After 27 years as the voice of Kermit the Frog, Steve Whitmire is out of a job. Following Jim Henson’s unexpected death in 1990, Kermit was recast with Whitmire as his voice. In many ways, he became Kermit. For Henson, the voice of Kermit wasn’t just a role for which to audition; it was an identity. Whitmire embraced that vision for the role. Vox says, “It’s hard to overstate just how synonymous Whitmire and Kermit have become over the years. In fact, for a long time, Disney encouraged their interchangeability, blurring the lines that marked where Kermit ended and Whitmire began. For Whitmire, his dismissal isn’t just a job loss, it’s an existential crisis–one that Disney has fueled.” 1  Whitmire isn’t going away quietly and has recently gone public about his dismissal last October.

Many people face such an identity crisis when the role they have performed all of their lives comes to an end. It may be a sudden layoff from a job, an empty nest when the children leave home, or the end of a career due to retirement. I faced such a loss of identity when I left the pastorate at just 38 years of age. I had prepared all my life to be a pastor. I attended college, interned at my home church, graduated from seminary and was ordained to the pastoral ministry. It was not uncommon for people in the churches I served to refer to me as “Pastor Dick.”

After five years of youth ministry and ten years as a senior pastor in two different churches, I was hard pressed to find another pastorate. I left my position as a senior pastor in a conflicted church to join a para-church organization. I’ll never forget the first time a co-worker referred to me as an “ex-pastor.” It hit me that day that I had lost my identity as a pastor. Like Steve Whitmire/Kermit, I had lost my voice.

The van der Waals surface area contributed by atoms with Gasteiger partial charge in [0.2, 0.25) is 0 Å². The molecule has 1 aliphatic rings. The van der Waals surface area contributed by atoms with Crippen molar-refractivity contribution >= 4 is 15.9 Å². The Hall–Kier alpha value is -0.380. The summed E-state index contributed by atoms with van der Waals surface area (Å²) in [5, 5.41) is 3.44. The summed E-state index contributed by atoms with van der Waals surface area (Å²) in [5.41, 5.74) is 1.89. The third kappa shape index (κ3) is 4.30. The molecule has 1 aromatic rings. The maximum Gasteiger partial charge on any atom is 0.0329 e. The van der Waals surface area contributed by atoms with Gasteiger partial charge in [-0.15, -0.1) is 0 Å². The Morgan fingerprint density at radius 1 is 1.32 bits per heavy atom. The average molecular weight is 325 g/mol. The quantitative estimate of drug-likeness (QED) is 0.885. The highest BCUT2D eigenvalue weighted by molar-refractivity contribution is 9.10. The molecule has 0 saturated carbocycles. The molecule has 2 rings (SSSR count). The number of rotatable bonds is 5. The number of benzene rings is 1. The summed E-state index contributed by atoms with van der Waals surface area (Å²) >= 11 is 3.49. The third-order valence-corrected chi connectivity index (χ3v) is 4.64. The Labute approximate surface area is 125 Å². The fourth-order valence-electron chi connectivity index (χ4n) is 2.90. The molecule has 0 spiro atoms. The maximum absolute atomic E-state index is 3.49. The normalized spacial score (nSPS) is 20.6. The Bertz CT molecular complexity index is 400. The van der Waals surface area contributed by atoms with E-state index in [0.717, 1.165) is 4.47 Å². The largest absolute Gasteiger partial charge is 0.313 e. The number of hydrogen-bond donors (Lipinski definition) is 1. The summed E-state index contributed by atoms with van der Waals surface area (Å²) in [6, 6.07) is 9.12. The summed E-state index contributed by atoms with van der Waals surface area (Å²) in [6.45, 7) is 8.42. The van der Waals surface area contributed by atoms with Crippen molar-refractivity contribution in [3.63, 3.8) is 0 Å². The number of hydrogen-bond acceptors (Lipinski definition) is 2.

I struggled for some time to know who I was apart from the role. I continued in ministry, but in the para-church world–eventually forming a non-profit organization to fulfill my calling. Then after fifteen years out of the pastorate, I was invited back onto the staff of a large church, where I became the Executive Pastor (one mustn’t miss the irony of that–from “ex-pastor” to “XPastor”). I learned a new role as an administrative pastor, but never again did I allow my full identity to be defined by the position I held.

What about you? Where do you find your identity in life? Have you recently faced a transition in life like that of Steve Whitmire? Are you struggling to know who you are in this new season?

To address that issue, Leona and I recently co-wrote the book Third Calling: What are you doing the rest of your life? We recognize at this stage of life we need a fresh sense of what we are called to be and to do in the world. As we transition from our defined roles in society, it becomes a time to revisit our reason for being. This new season affords us many new possibilities.

Dr. Ken Dychtwald, noted gerontologist and author, wrote: “This period of life may be the ideal time for fresh starts and late blooming with new dreams and goals, of intellectual growth, new relationships, vitality, and contribution.” 2  Unless we are intentional about discovering our “third calling” we may miss the opportunities available to us.

What does it take to find meaning and purpose in a new stage of life? We suggest, among other things, rediscovering your calling, clarifying your values, and re-dreaming the dream for your life. Discover your Third Calling and find your voice– even if you have a frog in your throat!

written by Richard Bergstrom, President, ChurchHealth/Re-Ignite
© Re-Ignite 2017
Photo by Canstock


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2 With Purpose: Going from Success to Significance in Life and Work, by Ken Dychtwald (pg. 4).